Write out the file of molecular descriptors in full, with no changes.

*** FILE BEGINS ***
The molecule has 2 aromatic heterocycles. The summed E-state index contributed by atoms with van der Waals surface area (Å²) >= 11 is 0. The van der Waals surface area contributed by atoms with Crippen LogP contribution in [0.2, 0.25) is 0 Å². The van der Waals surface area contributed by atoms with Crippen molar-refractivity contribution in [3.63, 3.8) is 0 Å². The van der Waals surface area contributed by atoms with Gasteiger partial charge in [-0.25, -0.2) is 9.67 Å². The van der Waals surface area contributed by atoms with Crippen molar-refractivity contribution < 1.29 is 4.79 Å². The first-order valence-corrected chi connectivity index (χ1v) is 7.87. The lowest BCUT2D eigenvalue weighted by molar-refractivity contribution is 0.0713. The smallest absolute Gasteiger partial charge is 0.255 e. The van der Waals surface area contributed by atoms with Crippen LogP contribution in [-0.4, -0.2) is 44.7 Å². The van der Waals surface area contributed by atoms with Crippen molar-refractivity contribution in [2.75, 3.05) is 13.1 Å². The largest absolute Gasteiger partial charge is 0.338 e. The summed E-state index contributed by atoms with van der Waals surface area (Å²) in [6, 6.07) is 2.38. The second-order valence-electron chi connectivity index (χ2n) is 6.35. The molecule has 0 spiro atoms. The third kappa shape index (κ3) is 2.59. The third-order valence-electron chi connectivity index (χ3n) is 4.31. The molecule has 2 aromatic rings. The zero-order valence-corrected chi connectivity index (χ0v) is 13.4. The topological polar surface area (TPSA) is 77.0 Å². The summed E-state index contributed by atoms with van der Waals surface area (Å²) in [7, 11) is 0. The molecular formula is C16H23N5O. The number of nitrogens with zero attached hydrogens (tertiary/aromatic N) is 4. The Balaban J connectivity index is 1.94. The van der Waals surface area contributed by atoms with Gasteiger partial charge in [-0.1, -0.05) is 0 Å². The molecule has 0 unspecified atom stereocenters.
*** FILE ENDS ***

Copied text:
The molecule has 2 aromatic heterocycles. The summed E-state index contributed by atoms with van der Waals surface area (Å²) >= 11 is 0. The van der Waals surface area contributed by atoms with Crippen LogP contribution in [0.2, 0.25) is 0 Å². The van der Waals surface area contributed by atoms with Crippen molar-refractivity contribution in [3.63, 3.8) is 0 Å². The van der Waals surface area contributed by atoms with Gasteiger partial charge in [-0.25, -0.2) is 9.67 Å². The van der Waals surface area contributed by atoms with Crippen molar-refractivity contribution < 1.29 is 4.79 Å². The first-order valence-corrected chi connectivity index (χ1v) is 7.87. The lowest BCUT2D eigenvalue weighted by molar-refractivity contribution is 0.0713. The smallest absolute Gasteiger partial charge is 0.255 e. The van der Waals surface area contributed by atoms with Crippen LogP contribution in [-0.4, -0.2) is 44.7 Å². The van der Waals surface area contributed by atoms with Crippen molar-refractivity contribution in [2.75, 3.05) is 13.1 Å². The largest absolute Gasteiger partial charge is 0.338 e. The summed E-state index contributed by atoms with van der Waals surface area (Å²) in [6, 6.07) is 2.38. The second-order valence-electron chi connectivity index (χ2n) is 6.35. The molecule has 0 spiro atoms. The third kappa shape index (κ3) is 2.59. The third-order valence-electron chi connectivity index (χ3n) is 4.31. The molecule has 2 aromatic rings. The zero-order valence-corrected chi connectivity index (χ0v) is 13.4. The topological polar surface area (TPSA) is 77.0 Å². The summed E-state index contributed by atoms with van der Waals surface area (Å²) in [7, 11) is 0. The molecular formula is C16H23N5O. The number of nitrogens with zero attached hydrogens (tertiary/aromatic N) is 4. The Balaban J connectivity index is 1.94. The van der Waals surface area contributed by atoms with Gasteiger partial charge in [-0.1, -0.05) is 0 Å². The molecule has 0 unspecified atom stereocenters.